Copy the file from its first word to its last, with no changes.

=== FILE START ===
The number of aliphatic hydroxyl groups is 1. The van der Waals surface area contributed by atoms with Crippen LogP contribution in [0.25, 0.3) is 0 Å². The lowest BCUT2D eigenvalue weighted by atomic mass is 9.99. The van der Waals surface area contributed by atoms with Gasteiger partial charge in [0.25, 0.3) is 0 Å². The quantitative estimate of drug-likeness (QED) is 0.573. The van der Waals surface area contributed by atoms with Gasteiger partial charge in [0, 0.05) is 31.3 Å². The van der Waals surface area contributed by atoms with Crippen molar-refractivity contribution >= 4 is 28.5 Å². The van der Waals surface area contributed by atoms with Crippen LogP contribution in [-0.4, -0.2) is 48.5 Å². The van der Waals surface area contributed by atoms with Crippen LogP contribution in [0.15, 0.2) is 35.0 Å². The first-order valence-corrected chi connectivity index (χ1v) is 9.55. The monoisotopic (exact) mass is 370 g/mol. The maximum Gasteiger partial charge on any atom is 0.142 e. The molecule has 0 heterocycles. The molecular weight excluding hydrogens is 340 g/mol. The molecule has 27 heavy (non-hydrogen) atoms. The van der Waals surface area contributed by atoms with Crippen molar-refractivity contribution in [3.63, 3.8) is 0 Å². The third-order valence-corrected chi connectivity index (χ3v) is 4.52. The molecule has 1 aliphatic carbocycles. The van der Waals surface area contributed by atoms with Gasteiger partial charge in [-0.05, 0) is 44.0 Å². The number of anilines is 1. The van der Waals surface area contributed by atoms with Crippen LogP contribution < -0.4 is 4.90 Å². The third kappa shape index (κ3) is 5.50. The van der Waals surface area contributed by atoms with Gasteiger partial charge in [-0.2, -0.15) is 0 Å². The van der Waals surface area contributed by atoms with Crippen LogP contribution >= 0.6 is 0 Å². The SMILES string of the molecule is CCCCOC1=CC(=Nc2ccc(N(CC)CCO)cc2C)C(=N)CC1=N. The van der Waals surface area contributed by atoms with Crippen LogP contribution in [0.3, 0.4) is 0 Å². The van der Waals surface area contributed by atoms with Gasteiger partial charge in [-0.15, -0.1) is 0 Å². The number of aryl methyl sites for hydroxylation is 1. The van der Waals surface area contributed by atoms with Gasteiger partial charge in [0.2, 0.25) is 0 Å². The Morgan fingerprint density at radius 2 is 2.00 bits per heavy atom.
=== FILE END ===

The number of aliphatic hydroxyl groups is 1. The van der Waals surface area contributed by atoms with Crippen LogP contribution in [0.25, 0.3) is 0 Å². The lowest BCUT2D eigenvalue weighted by atomic mass is 9.99. The van der Waals surface area contributed by atoms with Gasteiger partial charge in [0.25, 0.3) is 0 Å². The quantitative estimate of drug-likeness (QED) is 0.573. The van der Waals surface area contributed by atoms with Gasteiger partial charge in [0, 0.05) is 31.3 Å². The van der Waals surface area contributed by atoms with Crippen molar-refractivity contribution >= 4 is 28.5 Å². The van der Waals surface area contributed by atoms with Crippen LogP contribution in [-0.4, -0.2) is 48.5 Å². The van der Waals surface area contributed by atoms with Crippen LogP contribution in [0.15, 0.2) is 35.0 Å². The first-order valence-corrected chi connectivity index (χ1v) is 9.55. The monoisotopic (exact) mass is 370 g/mol. The maximum Gasteiger partial charge on any atom is 0.142 e. The molecule has 0 heterocycles. The molecular weight excluding hydrogens is 340 g/mol. The molecule has 27 heavy (non-hydrogen) atoms. The van der Waals surface area contributed by atoms with Crippen molar-refractivity contribution in [3.63, 3.8) is 0 Å². The third-order valence-corrected chi connectivity index (χ3v) is 4.52. The molecule has 1 aliphatic carbocycles. The van der Waals surface area contributed by atoms with Gasteiger partial charge in [-0.05, 0) is 44.0 Å². The number of anilines is 1. The van der Waals surface area contributed by atoms with Crippen LogP contribution < -0.4 is 4.90 Å². The third kappa shape index (κ3) is 5.50. The van der Waals surface area contributed by atoms with Gasteiger partial charge in [-0.2, -0.15) is 0 Å². The van der Waals surface area contributed by atoms with Crippen LogP contribution >= 0.6 is 0 Å². The SMILES string of the molecule is CCCCOC1=CC(=Nc2ccc(N(CC)CCO)cc2C)C(=N)CC1=N. The van der Waals surface area contributed by atoms with Crippen LogP contribution in [0.3, 0.4) is 0 Å². The van der Waals surface area contributed by atoms with Gasteiger partial charge in [-0.15, -0.1) is 0 Å². The number of aryl methyl sites for hydroxylation is 1. The van der Waals surface area contributed by atoms with Gasteiger partial charge in [0.2, 0.25) is 0 Å². The Morgan fingerprint density at radius 2 is 2.00 bits per heavy atom.